Many constituents are quite rightly particularly worried at the moment. This is completely understandable. COVID-19 has been declared a global pandemic, we have seen it travel around the globe, and the cases rise here in the UK.
Matt Hancock, the Health Secretary, was right to say this morning that this is the biggest challenge this country has faced in a generation. He is also right that the approach the Government takes must be guided by the science - doing the right thing and taking the right action, at the right time. The Prime Minister and the Health Secretary are being guided by the Chief Medical Officer (who is a world leading epidemiologist), the Chief Scientific Officer and SAGE (Scientific Advisory Group for Emergencies). They are also in regular contact with their equivalents across the globe.
The advice from Government is that if you have symptoms of coronavirus infection, however mild, do not leave your home for 7 days from when your symptoms started. The most common symptoms of coronavirus are a new continuous cough and/or high temperature. For most people, coronavirus will be a mild infection. This action is important as it will help protect others in our community while you are infectious.
As we have moved from the ‘contain’ into the ‘delay’ phase of COVID-19, Public Health England, NHS England and the Department for Health and Social Care have agreed on the need to prioritise testing for those most at risk of severe illness of the virus. This is in line with the top priority of everyone involved with fighting this virus – to protect life, protect the most vulnerable and protect the NHS. The health authorities have said that those in hospital care for pneumonia or acute respiratory illness will be a priority, meaning that the most at risk will be identified as early as possible, speeding up access to the right care and treatment. The official advice reads:
“People who are in the community with a fever or cough do not usually need testing. Instead, test will primarily be given to:
- all patients in critical care for pneumonia, acute respiratory distress syndrome (ARDS) or flu like illness
- all other patients requiring admission to hospital for pneumonia, ARDS or flu like illness
- where an outbreak has occurred in a residential or care setting, for example long-term care facility, prisons”
Another topic that has been mentioned is the decision for schools to remain open. The Governments position is that they will remain open for now. There is a belief that the effect of closing schools is somewhat limited for the disease, and that it may have the effect of children going to stay with grandparents at a time when older people might be most vulnerable.
The Government will be introducing Emergency Legislation to Parliament this week. This legislation will cover a broad range of subjects, helping the Government most effectively tackle this virus.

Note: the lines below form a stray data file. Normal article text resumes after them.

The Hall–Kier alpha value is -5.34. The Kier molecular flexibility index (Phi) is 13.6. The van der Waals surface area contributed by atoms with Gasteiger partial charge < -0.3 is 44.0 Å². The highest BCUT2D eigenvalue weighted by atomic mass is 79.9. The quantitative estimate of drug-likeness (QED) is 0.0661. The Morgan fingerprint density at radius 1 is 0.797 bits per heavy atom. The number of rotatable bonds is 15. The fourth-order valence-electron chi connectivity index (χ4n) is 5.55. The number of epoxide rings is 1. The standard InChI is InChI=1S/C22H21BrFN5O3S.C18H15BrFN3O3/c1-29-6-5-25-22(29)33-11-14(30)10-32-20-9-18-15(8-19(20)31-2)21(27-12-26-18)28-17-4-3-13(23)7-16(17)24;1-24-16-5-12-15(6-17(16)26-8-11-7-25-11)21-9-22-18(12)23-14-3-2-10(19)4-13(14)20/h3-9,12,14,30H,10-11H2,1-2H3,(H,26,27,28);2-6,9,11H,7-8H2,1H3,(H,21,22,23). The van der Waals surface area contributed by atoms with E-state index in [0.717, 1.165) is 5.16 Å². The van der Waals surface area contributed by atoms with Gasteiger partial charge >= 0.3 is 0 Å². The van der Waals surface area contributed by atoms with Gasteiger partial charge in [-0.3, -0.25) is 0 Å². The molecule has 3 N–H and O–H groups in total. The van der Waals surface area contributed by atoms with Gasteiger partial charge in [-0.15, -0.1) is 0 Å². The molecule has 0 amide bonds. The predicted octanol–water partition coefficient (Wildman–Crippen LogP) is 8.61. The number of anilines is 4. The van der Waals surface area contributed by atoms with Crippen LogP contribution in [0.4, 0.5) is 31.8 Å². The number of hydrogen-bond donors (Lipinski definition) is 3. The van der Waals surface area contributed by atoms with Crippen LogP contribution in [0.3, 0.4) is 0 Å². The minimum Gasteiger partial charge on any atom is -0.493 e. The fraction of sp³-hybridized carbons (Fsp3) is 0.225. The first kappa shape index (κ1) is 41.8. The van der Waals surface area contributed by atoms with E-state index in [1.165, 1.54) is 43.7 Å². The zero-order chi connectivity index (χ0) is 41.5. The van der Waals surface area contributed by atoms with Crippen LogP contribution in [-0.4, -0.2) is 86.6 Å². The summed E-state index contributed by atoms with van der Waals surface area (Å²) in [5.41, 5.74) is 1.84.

A number of constituents have also contacted me regarding the support that will be offered by the Government to help those who do the right thing. These measures include:
- extend Statutory Sick Pay to those who are self-isolating in line with Government health guidance. (The Statutory Sick Pay (General) (Coronavirus Amendment) Regulations 2020)
- adjust the ESA and UC rules to ensure people are entitled to money from day 1 and we support self-employed people, including in the gig-economy, to receive welfare payments for periods of self-isolation. (The Employment and Support Allowance and Universal Credit (Coronavirus) Regulations 2020).
People on zero-hour contracts may be eligible for SSP, depending how many hours they have worked regularly. Those affected by Covid-19 who need financial help will be able to access the benefit system without the need to provide medical evidence or attend a work capability assessment. The seven waiting days for Employment and Support Allowance for new claimants suffering from coronavirus or required to self-isolate will not apply, so it will be payable from day one.
For people on Universal Credit, regulations will ensure that those affected by Covid-19 will have work search and work availability requirements within UC switched off. The regulations will also provide access to other support within UC, such as a work allowance and childcare support for those with partners who are still able to work. Affect self-employed claimants will also not have a Minimum Income Floor (assumed level of income) applied for a period of time within UC.
The measure to enable SSP to be paid from day one, rather than four as it is currently, came into effect on 13th March. This will be legislated for in the coming emergency Bill, and retroactive to that date.
My advice to constituents is to closely follow the advice being provided by public health professionals at the Department for Health and Public Health England, details of which you can find here:
You may also wish to read the following articles from the Health Secretary and Sir Patrick Vallance, the UK’s Chief Scientific Advisor.
Finally, if you have family who have been stranded abroad by recent travel restrictions, you can call the Foreign and Commonwealth Office on 0207 008 1500.